… And so we circle back around to optimism, pessimism, and banking.

Everything that can be said and written about the SVB (and other) bank failures has been. I offer noting new in that regard, only perhaps a different or modified perspective, dot-connect, integration, synthesis.

What’s this really all about? Because rule #1 goes: if everyone is saying it, it’s automatically wrong.

You can bank on that.

See the foregoing, and understand why I introduced this section in this particular way. The causal chain is this:

Various elites and nomenklatura have interests —> those interests go against people’s natural proclivities and resultant actions —> falsehoods, lies, frauds, and scams are crafted and weaved into “good-sounding” stories and narratives —> gullible and stupid people—i.e., most humanity—take them up, regurgitate, spout and shout them —> everyone else glances around, nods in agreement, and breathes uh-huhs, because “yea, I heard that before.”

This is a cycle that repeats endlessly and always has; still persists over nearly everything, and so-called Enlightenment didn’t even slow it down and may have even enhanced it.

You’ll see this again, as the header image to another post in draft, for Members.

There, I fixed it.

So where is any cause for optimism, then?

I’ll tell you: timeframes. Timeframes that are shortening, and at an accelerated pace.

If it’s a given that everybody is fucken stupid, everything is wrong, everybody believes and acts on—to their own detriment—a bunch of stupid shit that serves masters…if that’s the given and the terrain…and nothing can be done about that…then of supreme interest is how long it takes to be exposed.

… And from that glass-half-right perspective, there is high cause for optimism and celebration. Back when the earth was flat and the universe turned, your great-great-grandfathers & mothers believed that, and so will your great-great-grandchildren…and many generations after.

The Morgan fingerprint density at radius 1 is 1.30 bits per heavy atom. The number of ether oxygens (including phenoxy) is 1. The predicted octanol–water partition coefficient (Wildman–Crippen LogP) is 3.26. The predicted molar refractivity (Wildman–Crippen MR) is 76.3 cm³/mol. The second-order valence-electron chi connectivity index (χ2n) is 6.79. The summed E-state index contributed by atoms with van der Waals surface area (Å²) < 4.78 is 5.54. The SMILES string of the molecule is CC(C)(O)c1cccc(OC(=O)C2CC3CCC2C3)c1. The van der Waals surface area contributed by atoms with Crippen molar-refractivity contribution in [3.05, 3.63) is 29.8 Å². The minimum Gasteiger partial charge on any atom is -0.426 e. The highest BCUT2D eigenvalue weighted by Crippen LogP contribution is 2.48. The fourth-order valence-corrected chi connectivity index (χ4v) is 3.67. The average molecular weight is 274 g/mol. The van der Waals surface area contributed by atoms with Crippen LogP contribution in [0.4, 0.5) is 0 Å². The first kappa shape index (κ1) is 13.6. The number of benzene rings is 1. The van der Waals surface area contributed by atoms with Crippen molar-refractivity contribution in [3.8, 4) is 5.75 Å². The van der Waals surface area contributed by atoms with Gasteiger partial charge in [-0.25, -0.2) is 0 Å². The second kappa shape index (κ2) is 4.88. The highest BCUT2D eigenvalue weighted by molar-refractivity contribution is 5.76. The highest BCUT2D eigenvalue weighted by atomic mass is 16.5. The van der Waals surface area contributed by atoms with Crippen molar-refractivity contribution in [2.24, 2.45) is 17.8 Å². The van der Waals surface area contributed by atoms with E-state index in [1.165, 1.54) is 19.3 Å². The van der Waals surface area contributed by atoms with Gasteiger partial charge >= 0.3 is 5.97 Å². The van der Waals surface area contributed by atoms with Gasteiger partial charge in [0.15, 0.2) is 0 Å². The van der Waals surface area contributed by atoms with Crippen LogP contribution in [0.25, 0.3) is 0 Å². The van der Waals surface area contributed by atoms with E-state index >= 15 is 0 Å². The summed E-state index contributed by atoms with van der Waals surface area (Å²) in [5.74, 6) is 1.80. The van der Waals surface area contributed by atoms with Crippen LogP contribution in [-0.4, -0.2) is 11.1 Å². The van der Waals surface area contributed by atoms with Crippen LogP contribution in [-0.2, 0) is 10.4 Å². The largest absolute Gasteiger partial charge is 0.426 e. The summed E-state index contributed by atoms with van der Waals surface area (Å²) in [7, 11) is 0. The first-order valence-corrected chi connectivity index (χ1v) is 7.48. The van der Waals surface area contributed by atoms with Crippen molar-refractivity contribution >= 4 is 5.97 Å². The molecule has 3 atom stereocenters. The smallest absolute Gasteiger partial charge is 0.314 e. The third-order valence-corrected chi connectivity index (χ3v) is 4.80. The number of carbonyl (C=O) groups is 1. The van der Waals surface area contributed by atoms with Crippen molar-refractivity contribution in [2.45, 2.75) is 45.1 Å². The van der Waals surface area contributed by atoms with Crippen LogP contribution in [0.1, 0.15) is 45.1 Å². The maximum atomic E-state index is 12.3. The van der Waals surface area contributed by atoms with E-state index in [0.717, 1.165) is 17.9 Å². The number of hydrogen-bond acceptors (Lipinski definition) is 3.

The CIA’s and Secret Service’s complacency and/or complicity and/or activity in the JFK Assassination in 1963 took 60 years to kinda sorta probably get to half the actual truth.

We live in an age of frustration over elite, corporate, political, institutional, and media lies, manipulation, fraud, mayhem, and murder for the self-serving aims of power, influence, and money…not fully realizing that the good news is that we know about it.

That’s a new thing.

It wasn’t long ago where nobody even knew there was an issue. They lived in ignorant bliss. Then, there was the Age of Enlightenment, but all that changed, really, is that knowledge of the bullshit came after the fact, in most instances.

Today, we get to learn more and more about anything and everything in real time, such that we’ve passed a sort of “singularity,” a term coined or popularized by Ray Kurzweil, describing a convergence of various technologies that together and integrated, surpass human capacity. Right now they’re all still tools and integration is sparse and challenging (but wait until my final section on AI), but accelerating at an increasing rate.

Just look at how society has been rocked time and again over the past years. I call Brexit and Trump 2016 the watershed moment when the Left understood they were losing; so one possible perspective is that we’re enduring centuries worth of major scandal bullshit, happening on a global scale, all in the space of several years.

And consider the banking crises of 2008. Nothing about it suggested anything as the root cause, other than the numbers (housing bubble, bad mortgage loans, securitization of bad mortgage loans…solving the problem of crap by consolidating it into a big huge pile of crap…like solving the problem of losing money per unit sale with more volume).

In other words, the banks were playing fast & lose because greedy, it caught up with them, a big correction happened, the too big to fail got bailed out. Move on.

This time it’s different. Very quickly; and whole lot of information is being exposed while shit is still fresh, happening, and ongoing. You’ve got serious revelations and discoveries being posted online about the breaking news before some parts of the globe have even had morning coffee.